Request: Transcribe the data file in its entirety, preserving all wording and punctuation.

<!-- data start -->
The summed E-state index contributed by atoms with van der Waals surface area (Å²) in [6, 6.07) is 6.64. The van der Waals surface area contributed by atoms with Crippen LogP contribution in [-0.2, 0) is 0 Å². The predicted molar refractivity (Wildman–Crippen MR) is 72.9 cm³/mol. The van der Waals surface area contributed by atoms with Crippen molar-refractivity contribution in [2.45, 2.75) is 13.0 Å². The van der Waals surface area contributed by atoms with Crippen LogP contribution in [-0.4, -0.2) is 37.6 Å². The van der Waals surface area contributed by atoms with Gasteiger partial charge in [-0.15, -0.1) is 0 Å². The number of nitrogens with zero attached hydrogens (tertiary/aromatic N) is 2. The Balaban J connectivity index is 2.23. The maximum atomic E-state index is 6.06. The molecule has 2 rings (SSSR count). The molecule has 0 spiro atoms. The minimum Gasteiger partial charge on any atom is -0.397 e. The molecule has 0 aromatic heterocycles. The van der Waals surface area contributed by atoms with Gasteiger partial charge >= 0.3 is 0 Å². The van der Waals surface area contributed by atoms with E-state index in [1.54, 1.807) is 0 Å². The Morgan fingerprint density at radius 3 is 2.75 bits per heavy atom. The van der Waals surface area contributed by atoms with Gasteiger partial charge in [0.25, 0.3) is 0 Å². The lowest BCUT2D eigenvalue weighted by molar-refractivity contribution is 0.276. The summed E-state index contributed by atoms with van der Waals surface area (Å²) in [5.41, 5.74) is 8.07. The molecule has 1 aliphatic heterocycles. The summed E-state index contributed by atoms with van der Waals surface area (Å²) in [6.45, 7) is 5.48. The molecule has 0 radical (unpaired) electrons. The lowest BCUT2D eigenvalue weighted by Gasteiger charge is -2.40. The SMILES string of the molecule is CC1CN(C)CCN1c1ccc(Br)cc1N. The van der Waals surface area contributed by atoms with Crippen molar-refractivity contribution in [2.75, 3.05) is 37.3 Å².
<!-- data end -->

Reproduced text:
The summed E-state index contributed by atoms with van der Waals surface area (Å²) in [6, 6.07) is 6.64. The van der Waals surface area contributed by atoms with Crippen LogP contribution in [-0.2, 0) is 0 Å². The predicted molar refractivity (Wildman–Crippen MR) is 72.9 cm³/mol. The van der Waals surface area contributed by atoms with Crippen molar-refractivity contribution in [2.45, 2.75) is 13.0 Å². The van der Waals surface area contributed by atoms with Crippen LogP contribution in [-0.4, -0.2) is 37.6 Å². The van der Waals surface area contributed by atoms with Gasteiger partial charge in [-0.15, -0.1) is 0 Å². The number of nitrogens with zero attached hydrogens (tertiary/aromatic N) is 2. The Balaban J connectivity index is 2.23. The maximum atomic E-state index is 6.06. The molecule has 2 rings (SSSR count). The molecule has 0 spiro atoms. The minimum Gasteiger partial charge on any atom is -0.397 e. The molecule has 0 aromatic heterocycles. The van der Waals surface area contributed by atoms with Gasteiger partial charge >= 0.3 is 0 Å². The van der Waals surface area contributed by atoms with E-state index in [1.54, 1.807) is 0 Å². The Morgan fingerprint density at radius 3 is 2.75 bits per heavy atom. The van der Waals surface area contributed by atoms with Gasteiger partial charge in [0.25, 0.3) is 0 Å². The lowest BCUT2D eigenvalue weighted by molar-refractivity contribution is 0.276. The summed E-state index contributed by atoms with van der Waals surface area (Å²) in [5.41, 5.74) is 8.07. The molecule has 1 aliphatic heterocycles. The summed E-state index contributed by atoms with van der Waals surface area (Å²) in [6.45, 7) is 5.48. The molecule has 0 radical (unpaired) electrons. The lowest BCUT2D eigenvalue weighted by Gasteiger charge is -2.40. The SMILES string of the molecule is CC1CN(C)CCN1c1ccc(Br)cc1N. The van der Waals surface area contributed by atoms with Crippen molar-refractivity contribution in [2.75, 3.05) is 37.3 Å².